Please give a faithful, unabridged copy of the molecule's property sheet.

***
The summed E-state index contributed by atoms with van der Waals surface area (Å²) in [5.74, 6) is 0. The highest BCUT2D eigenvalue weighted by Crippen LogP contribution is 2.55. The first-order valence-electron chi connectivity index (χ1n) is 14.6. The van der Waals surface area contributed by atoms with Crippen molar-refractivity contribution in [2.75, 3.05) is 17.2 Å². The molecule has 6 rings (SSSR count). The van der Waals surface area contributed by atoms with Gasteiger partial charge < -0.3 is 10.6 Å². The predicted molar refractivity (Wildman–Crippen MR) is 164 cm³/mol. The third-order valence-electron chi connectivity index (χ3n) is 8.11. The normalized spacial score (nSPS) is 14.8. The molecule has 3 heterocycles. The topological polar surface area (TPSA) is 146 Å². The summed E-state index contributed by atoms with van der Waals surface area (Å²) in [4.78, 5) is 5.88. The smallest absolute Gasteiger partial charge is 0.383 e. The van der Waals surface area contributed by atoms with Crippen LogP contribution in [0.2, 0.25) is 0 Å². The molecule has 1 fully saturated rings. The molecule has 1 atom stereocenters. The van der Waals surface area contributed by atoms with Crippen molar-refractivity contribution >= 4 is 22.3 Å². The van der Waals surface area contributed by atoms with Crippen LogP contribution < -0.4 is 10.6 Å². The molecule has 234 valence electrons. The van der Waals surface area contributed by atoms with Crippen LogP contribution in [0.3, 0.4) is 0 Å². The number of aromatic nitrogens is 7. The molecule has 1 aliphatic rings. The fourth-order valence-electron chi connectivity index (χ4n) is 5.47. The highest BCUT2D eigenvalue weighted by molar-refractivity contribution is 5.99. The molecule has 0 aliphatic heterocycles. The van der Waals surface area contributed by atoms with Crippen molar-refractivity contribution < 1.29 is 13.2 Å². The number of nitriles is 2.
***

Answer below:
The summed E-state index contributed by atoms with van der Waals surface area (Å²) in [5.74, 6) is 0. The highest BCUT2D eigenvalue weighted by Crippen LogP contribution is 2.55. The first-order valence-electron chi connectivity index (χ1n) is 14.6. The van der Waals surface area contributed by atoms with Crippen molar-refractivity contribution in [2.75, 3.05) is 17.2 Å². The molecule has 6 rings (SSSR count). The van der Waals surface area contributed by atoms with Gasteiger partial charge < -0.3 is 10.6 Å². The predicted molar refractivity (Wildman–Crippen MR) is 164 cm³/mol. The third-order valence-electron chi connectivity index (χ3n) is 8.11. The normalized spacial score (nSPS) is 14.8. The molecule has 3 heterocycles. The topological polar surface area (TPSA) is 146 Å². The summed E-state index contributed by atoms with van der Waals surface area (Å²) in [4.78, 5) is 5.88. The smallest absolute Gasteiger partial charge is 0.383 e. The van der Waals surface area contributed by atoms with Crippen LogP contribution in [0.2, 0.25) is 0 Å². The molecule has 1 fully saturated rings. The molecule has 1 atom stereocenters. The van der Waals surface area contributed by atoms with Crippen molar-refractivity contribution >= 4 is 22.3 Å². The van der Waals surface area contributed by atoms with Crippen LogP contribution < -0.4 is 10.6 Å². The molecule has 234 valence electrons. The van der Waals surface area contributed by atoms with Crippen LogP contribution in [0.3, 0.4) is 0 Å². The number of aromatic nitrogens is 7. The molecule has 1 aliphatic rings. The fourth-order valence-electron chi connectivity index (χ4n) is 5.47. The highest BCUT2D eigenvalue weighted by molar-refractivity contribution is 5.99. The molecule has 0 aliphatic heterocycles. The van der Waals surface area contributed by atoms with Crippen molar-refractivity contribution < 1.29 is 13.2 Å². The number of nitriles is 2.